Cingulum stimulation enhances positive affect and anxiolysis to facilitate awake craniotomy

Kelly R. Bijanki, Joseph R. Manns, Cory S. Inman, Ki Sueng Choi, Sahar Harati, Nigel P. Pedersen, Daniel L. Drane, Allison C. Waters, Rebecca E. Fasano, Helen S. Mayberg, Jon T. Willie

Research output: Contribution to journalArticlepeer-review

25 Scopus citations

Abstract

BACKGROUND. Awake neurosurgery requires patients to converse and respond to visual or verbal prompts to identify and protect brain tissue supporting essential functions such as language, primary sensory modalities, and motor function. These procedures can be poorly tolerated because of patient anxiety, yet acute anxiolytic medications typically cause sedation and impair cortical function. METHODS. In this study, direct electrical stimulation of the left dorsal anterior cingulum bundle was discovered to reliably evoke positive affect and anxiolysis without sedation in a patient with epilepsy undergoing research testing during standard inpatient intracranial electrode monitoring. These effects were quantified using subjective and objective behavioral measures, and stimulation was found to evoke robust changes in local and distant neural activity. RESULTS. The index patient ultimately required an awake craniotomy procedure to confirm safe resection margins in the treatment of her epilepsy. During the procedure, cingulum bundle stimulation enhanced positive affect and reduced the patient’s anxiety to the point that intravenous anesthetic/anxiolytic medications were discontinued and cognitive testing was completed. Behavioral responses were subsequently replicated in 2 patients with anatomically similar electrode placements localized to an approximately 1-cm span along the anterior dorsal cingulum bundle above genu of the corpus callosum. CONCLUSIONS. The current study demonstrates a robust anxiolytic response to cingulum bundle stimulation in 3 patients with epilepsy. TRIAL REGISTRATION. The current study was not affiliated with any formal clinical trial.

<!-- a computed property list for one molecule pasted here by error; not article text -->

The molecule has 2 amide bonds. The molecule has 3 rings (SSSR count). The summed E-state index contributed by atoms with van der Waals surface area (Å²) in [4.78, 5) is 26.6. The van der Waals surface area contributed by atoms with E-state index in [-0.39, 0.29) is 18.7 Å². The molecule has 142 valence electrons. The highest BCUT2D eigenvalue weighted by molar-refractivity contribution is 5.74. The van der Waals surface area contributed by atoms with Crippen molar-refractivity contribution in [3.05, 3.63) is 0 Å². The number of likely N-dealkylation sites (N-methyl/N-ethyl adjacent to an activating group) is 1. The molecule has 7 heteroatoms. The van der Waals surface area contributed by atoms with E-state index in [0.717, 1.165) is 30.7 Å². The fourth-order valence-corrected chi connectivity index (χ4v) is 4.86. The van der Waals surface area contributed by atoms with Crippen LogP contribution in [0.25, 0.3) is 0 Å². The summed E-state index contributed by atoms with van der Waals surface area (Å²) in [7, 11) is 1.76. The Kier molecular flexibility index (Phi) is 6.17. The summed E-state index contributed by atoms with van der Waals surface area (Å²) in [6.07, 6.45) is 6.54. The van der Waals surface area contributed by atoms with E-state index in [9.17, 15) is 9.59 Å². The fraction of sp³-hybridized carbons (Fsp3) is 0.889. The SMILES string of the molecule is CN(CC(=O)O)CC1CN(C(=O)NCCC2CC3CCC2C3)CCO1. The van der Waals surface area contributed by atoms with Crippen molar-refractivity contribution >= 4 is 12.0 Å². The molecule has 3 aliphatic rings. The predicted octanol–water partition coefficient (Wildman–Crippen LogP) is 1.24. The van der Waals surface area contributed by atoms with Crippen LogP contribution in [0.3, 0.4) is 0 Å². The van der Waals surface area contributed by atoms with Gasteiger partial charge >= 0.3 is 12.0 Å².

Original languageEnglish
Pages (from-to)1152-1166
Number of pages15
JournalJournal of Clinical Investigation
Volume129
Issue number3
DOIs
StatePublished - Mar 2019
Externally publishedYes

Fingerprint

Dive into the research topics of 'Cingulum stimulation enhances positive affect and anxiolysis to facilitate awake craniotomy'. Together they form a unique fingerprint.

Cite this